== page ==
Nutrition and physical activity for pre-schoolers : early childhood education teachers' knowledge and perspectives : a thesis presented in partial fulfilment of the requirements for the degree of Masters of Science in Nutrition and Dietetics, Massey University, Albany, New Zealand

Thumbnail Image
Open Access Location
Journal Title
Journal ISSN
Volume Title
Massey University
The Author
Background Caregivers’ knowledge of the links between nutrition, diet and physical activity is increasingly being recognised as important for children’s health and body size. Evidence is limited for early childhood education (ECE) teachers’ knowledge about nutrition and physical activity for pre-schoolers, especially in New Zealand. Identifying knowledge gaps amongst teachers may direct professional development, health promotion and obesity prevention strategies in childcare settings. Aims The primary aim was to measure early childhood education (ECE) teachers’ nutrition knowledge for pre-schoolers (2-5-year-olds); and their perspectives towards nutrition and physical activity. In order to achieve this, a secondary aim was to design an ECE teacher nutrition knowledge questionnaire that satisfies psychometric criteria of validity and reliability. Methods Questionnaire items were generated based on New Zealand Ministry of Health nutrition guidelines for pre-schoolers, a literature search and expert advice. Nutrition (n=40) and non-nutrition (n=51) university students completed the questionnaire once; 35 of the nutrition students completed the questionnaire twice. Psychometric tests for construct and test-retest reliability were conducted. The cross-sectional online validated questionnaire of New Zealand ECE teachers’ nutrition knowledge for pre-schoolers was then used to measure ECE teachers’ nutrition knowledge for pre-schoolers. Knowledge was scored and measured against the Ministry of Health Food and Nutrition Guidelines for Healthy Children and Young People (Aged 2-18 years): A background paper (2015c). Teachers’ perspectives towards nutrition and physical activity for pre-schoolers were assessed using Likert scales within the questionnaire. Analysis included descriptive statistics, correlation and linear regression. Results The questionnaire achieved an acceptable level of content and construct validity and test-retest reliability. ECE teachers (n=386) from New Zealand childcare centres completed the validated questionnaire. Teachers’ knowledge of nutrition was lacking; overall score was 22.56 ± 2.83 (mean ± SD), or 61% correct. Age, qualification level, employment role and years of experience did not predict overall nutrition knowledge scores. Teachers’ increased years of experience significantly predicted an increase in knowing that New Zealand nutrition and physical activity guidelines existed (B=0.02 [95% CI, 0.00-0.03], r2=0.13, P=0.033). Teachers’ increased agreement in feeling they were confident talking about nutrition to parents significantly predicted an increase in overall nutrition knowledge scores, (B=0.34 [95% CI, 0.06-0.63], r2=0.15, P=0.019). The belief that ECE teachers play a vital role in promoting pre-schoolers’ healthy eating and physical activity was widespread. Teachers generally held positive perspectives towards feeding practices and perceived themselves to understand key physical activity concepts. Common barriers for ECE teachers’ nutrition and physical activity knowledge included a lack of staff training, confidence and resources. Conclusion The questionnaire achieved an acceptable level of construct validity and test-retest reliability and is suitable to measure ECE teachers’ nutrition knowledge for preschoolers (2-5-year-olds) in New Zealand. ECE teachers may lack nutrition knowledge for pre-schoolers in New Zealand, particularly with regards to basic nutrition recommendations (servings, food/beverage choices and portion sizes). Keywords: childhood obesity, childcare, kindergarten, day care, pre-school, nutrition environment, psychometric validation, nutrition literacy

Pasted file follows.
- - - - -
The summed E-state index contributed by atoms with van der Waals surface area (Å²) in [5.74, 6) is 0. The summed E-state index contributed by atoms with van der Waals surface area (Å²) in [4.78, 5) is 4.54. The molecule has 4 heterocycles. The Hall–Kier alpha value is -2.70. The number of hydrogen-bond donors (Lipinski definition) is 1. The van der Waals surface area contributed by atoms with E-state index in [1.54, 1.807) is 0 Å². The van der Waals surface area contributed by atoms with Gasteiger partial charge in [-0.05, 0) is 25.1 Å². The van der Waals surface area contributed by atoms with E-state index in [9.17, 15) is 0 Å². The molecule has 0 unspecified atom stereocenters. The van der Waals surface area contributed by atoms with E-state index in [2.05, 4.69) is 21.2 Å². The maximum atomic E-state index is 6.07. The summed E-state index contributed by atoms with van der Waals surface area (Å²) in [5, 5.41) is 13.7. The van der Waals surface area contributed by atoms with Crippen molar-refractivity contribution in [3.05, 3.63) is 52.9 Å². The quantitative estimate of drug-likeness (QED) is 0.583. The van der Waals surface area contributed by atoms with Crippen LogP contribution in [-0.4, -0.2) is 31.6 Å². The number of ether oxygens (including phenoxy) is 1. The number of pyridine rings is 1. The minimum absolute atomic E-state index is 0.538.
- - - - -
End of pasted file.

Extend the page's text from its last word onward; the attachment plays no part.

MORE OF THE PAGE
Nutrition, Study and teaching (Preschool), Preschool children, Nutrition, Exercise for children, Education, Preschool, New Zealand, Research Subject Categories::INTERDISCIPLINARY RESEARCH AREAS::Domestic science and nutrition, Childhood obesity, Childcare, Kindergarten, Day care, Pre-school, Nutrition environment, Psychometric validation, Nutrition literacy